Back Button

Ideas to Turn an Aluminum Screened Porch Into a Room

Jagg Xaxx

Turning a screened porch into an enclosed room is an inexpensive way to add year-round living space to your home, primarily because the foundation work has already been done. The amount of work that the conversion will require depends in part on how high the quality of the original porch construction was. If the porch is a marginally built add-on, turning it into a permanent room will be more difficult and time consuming due to the required upgrades.


Porches can become rooms with some effort and insulation.

The easiest way to enclose a screened porch is simply to cover the screens with glass windows. This can be done either by re-purposing existing windows, modifying the frames so that they fit over the screens, or by the more expensive but more attractive method of having windows custom made to fit over the screens. Depending on your climate, this may only turn your porch into a three season room, since it will be insufficiently insulated to use in a northern winter.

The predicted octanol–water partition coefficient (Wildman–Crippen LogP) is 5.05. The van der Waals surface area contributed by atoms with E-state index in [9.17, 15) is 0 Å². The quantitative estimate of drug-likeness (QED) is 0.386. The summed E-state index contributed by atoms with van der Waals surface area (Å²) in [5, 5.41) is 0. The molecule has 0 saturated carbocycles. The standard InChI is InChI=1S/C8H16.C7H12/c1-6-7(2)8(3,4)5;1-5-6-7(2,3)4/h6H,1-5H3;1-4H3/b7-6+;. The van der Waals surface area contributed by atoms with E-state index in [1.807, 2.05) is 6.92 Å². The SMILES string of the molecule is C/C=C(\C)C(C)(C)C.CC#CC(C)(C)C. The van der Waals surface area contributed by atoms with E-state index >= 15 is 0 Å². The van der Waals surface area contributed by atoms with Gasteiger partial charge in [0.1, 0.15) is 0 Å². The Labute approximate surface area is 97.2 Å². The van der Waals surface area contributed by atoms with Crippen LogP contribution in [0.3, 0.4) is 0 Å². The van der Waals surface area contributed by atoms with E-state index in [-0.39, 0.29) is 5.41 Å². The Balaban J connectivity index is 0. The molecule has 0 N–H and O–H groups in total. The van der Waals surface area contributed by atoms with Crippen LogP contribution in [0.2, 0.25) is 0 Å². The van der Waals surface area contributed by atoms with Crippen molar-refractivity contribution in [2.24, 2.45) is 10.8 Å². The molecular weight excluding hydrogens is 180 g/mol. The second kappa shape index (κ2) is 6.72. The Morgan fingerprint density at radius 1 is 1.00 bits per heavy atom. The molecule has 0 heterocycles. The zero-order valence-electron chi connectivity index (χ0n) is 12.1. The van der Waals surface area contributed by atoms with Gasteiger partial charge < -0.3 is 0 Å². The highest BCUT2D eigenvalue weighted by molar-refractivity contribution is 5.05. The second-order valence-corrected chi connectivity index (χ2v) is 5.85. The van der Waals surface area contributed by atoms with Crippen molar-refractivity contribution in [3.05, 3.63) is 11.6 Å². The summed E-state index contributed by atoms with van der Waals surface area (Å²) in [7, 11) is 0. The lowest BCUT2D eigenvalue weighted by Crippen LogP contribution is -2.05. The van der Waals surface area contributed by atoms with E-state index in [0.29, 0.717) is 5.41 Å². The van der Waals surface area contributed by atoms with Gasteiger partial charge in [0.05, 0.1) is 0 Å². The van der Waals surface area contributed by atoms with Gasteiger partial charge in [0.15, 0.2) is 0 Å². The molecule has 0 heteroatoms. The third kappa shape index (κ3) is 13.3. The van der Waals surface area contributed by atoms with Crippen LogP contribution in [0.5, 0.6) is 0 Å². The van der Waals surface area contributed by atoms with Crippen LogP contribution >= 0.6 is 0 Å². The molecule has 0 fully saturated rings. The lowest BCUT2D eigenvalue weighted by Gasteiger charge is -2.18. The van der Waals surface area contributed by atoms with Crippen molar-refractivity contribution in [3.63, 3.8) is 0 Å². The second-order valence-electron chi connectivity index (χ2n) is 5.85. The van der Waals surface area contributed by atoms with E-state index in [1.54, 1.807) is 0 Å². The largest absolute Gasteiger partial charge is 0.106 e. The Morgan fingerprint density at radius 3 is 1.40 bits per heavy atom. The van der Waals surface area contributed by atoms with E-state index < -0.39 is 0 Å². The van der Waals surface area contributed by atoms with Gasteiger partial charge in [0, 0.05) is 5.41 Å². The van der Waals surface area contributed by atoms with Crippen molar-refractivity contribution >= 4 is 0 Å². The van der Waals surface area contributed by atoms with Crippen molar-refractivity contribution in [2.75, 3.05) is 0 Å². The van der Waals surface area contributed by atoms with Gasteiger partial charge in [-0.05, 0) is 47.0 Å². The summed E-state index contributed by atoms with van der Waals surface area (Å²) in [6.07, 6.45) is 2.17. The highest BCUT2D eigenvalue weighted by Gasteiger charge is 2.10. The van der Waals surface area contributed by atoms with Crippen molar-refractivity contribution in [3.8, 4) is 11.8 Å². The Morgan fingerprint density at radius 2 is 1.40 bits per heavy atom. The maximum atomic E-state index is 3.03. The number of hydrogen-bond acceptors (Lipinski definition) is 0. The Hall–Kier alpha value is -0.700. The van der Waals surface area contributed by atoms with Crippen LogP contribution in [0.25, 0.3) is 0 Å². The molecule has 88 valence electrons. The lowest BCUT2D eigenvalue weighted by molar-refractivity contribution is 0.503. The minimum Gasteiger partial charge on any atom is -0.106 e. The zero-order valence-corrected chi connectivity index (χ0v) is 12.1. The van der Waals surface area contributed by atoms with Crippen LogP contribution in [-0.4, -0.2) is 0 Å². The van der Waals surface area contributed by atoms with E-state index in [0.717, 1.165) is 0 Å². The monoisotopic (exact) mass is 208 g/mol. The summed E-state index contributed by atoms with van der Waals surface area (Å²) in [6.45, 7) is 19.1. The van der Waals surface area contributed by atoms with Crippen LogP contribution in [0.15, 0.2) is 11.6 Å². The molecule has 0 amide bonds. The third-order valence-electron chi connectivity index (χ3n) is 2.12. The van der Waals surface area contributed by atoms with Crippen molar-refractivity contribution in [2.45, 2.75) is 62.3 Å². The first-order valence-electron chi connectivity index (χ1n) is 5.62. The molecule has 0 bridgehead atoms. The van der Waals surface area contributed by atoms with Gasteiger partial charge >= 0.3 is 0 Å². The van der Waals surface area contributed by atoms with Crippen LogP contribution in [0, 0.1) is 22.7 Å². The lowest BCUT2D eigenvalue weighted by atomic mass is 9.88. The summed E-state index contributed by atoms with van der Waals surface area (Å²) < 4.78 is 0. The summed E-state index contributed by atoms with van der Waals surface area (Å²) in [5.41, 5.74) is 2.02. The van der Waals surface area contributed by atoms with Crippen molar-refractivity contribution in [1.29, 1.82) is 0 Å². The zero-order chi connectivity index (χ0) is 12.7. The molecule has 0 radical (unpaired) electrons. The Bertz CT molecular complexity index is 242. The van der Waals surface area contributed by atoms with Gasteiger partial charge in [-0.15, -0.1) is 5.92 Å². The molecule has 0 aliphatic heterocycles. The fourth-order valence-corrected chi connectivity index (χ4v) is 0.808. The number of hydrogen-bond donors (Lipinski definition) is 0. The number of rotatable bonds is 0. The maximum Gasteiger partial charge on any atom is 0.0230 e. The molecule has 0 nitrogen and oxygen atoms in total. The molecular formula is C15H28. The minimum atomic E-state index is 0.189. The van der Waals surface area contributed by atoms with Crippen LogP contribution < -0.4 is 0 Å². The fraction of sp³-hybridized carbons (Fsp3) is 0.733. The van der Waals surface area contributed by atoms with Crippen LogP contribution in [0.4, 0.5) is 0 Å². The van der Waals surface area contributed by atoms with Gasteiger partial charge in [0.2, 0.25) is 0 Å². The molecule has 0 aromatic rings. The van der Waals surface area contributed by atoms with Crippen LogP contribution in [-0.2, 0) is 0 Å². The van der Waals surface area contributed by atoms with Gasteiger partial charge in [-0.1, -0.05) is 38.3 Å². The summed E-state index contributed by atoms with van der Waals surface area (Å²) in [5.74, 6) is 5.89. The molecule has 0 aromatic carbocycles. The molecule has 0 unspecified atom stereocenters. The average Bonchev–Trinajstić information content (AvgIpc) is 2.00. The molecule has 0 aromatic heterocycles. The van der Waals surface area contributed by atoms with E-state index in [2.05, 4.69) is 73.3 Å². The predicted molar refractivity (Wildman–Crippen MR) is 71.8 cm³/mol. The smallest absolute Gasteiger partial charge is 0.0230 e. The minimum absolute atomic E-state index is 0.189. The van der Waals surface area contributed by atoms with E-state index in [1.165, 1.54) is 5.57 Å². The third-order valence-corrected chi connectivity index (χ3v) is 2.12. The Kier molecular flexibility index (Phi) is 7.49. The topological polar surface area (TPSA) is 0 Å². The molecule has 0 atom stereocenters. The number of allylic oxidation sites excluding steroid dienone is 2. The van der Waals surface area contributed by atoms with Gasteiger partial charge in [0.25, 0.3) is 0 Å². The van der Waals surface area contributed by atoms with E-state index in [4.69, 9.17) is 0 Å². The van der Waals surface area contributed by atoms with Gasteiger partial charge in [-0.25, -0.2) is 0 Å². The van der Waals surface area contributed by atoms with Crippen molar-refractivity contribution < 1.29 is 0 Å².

A more thorough conversion involves building complete walls inside the existing screen walls and insulating them. By building solid walls up to waist height and making the upper walls out of glass over screens, you can reduce the heat loss in cold weather while maintaining the open feeling and light of the porch. If you are interested in insulating the new room to the standard of the rest of the house, the screens should be entirely removed and replaced with standard insulated walls and regularly sized thermopane windows. This method will allow less light into the new room but will keep it far warmer in winter.

Roof Venting

A serious consideration is the structure of the porch roof, which after the conversion will be an addition roof. Any living space that is heated needs a roof that is both insulated and properly ventilated to keep the room warm and to avoid ice buildup on the eaves of the roof. Excessive heat escaping through the roof will cause snow on the roof to melt, and then to freeze when it reaches the gutters or the edge of the roof, which in turn will cause ice to back up under the shingles and damage them. This problem can be avoided by insulating above the ceiling, and by installing vents above the insulation at the eaves and at the peak of the roof. Proper air flow through the roof will reduce problems of condensation and melting.